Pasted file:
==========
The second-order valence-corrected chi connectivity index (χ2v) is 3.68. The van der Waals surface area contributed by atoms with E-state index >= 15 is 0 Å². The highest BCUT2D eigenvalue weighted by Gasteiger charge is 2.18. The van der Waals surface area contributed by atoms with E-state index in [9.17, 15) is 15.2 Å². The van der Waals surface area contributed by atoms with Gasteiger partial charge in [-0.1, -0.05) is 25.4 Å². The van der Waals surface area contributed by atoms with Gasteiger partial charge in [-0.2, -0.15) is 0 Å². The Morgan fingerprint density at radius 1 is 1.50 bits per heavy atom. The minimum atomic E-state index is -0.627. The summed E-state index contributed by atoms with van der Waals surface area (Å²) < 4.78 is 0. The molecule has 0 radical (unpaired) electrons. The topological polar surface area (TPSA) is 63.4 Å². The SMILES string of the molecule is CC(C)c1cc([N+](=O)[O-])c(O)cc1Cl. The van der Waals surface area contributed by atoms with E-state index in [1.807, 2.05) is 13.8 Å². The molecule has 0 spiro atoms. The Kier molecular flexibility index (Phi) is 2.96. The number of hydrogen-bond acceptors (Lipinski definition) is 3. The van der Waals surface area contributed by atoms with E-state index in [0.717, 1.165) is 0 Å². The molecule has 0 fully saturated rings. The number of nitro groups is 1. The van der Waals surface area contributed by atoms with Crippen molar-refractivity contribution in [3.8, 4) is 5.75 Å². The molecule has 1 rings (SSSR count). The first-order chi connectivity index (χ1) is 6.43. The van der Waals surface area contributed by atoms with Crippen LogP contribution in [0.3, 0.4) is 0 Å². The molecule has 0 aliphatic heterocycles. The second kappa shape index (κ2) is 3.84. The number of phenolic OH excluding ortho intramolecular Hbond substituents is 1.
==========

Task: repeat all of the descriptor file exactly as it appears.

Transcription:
The second-order valence-corrected chi connectivity index (χ2v) is 3.68. The van der Waals surface area contributed by atoms with E-state index >= 15 is 0 Å². The highest BCUT2D eigenvalue weighted by Gasteiger charge is 2.18. The van der Waals surface area contributed by atoms with E-state index in [9.17, 15) is 15.2 Å². The van der Waals surface area contributed by atoms with Gasteiger partial charge in [-0.1, -0.05) is 25.4 Å². The van der Waals surface area contributed by atoms with Gasteiger partial charge in [-0.2, -0.15) is 0 Å². The Morgan fingerprint density at radius 1 is 1.50 bits per heavy atom. The minimum atomic E-state index is -0.627. The summed E-state index contributed by atoms with van der Waals surface area (Å²) < 4.78 is 0. The molecule has 0 radical (unpaired) electrons. The topological polar surface area (TPSA) is 63.4 Å². The SMILES string of the molecule is CC(C)c1cc([N+](=O)[O-])c(O)cc1Cl. The van der Waals surface area contributed by atoms with E-state index in [1.807, 2.05) is 13.8 Å². The molecule has 0 spiro atoms. The Kier molecular flexibility index (Phi) is 2.96. The number of hydrogen-bond acceptors (Lipinski definition) is 3. The van der Waals surface area contributed by atoms with E-state index in [0.717, 1.165) is 0 Å². The molecule has 0 fully saturated rings. The number of nitro groups is 1. The van der Waals surface area contributed by atoms with Crippen molar-refractivity contribution in [3.8, 4) is 5.75 Å². The molecule has 1 rings (SSSR count). The first-order chi connectivity index (χ1) is 6.43. The van der Waals surface area contributed by atoms with Crippen LogP contribution in [0.3, 0.4) is 0 Å². The molecule has 0 aliphatic heterocycles. The second kappa shape index (κ2) is 3.84. The number of phenolic OH excluding ortho intramolecular Hbond substituents is 1.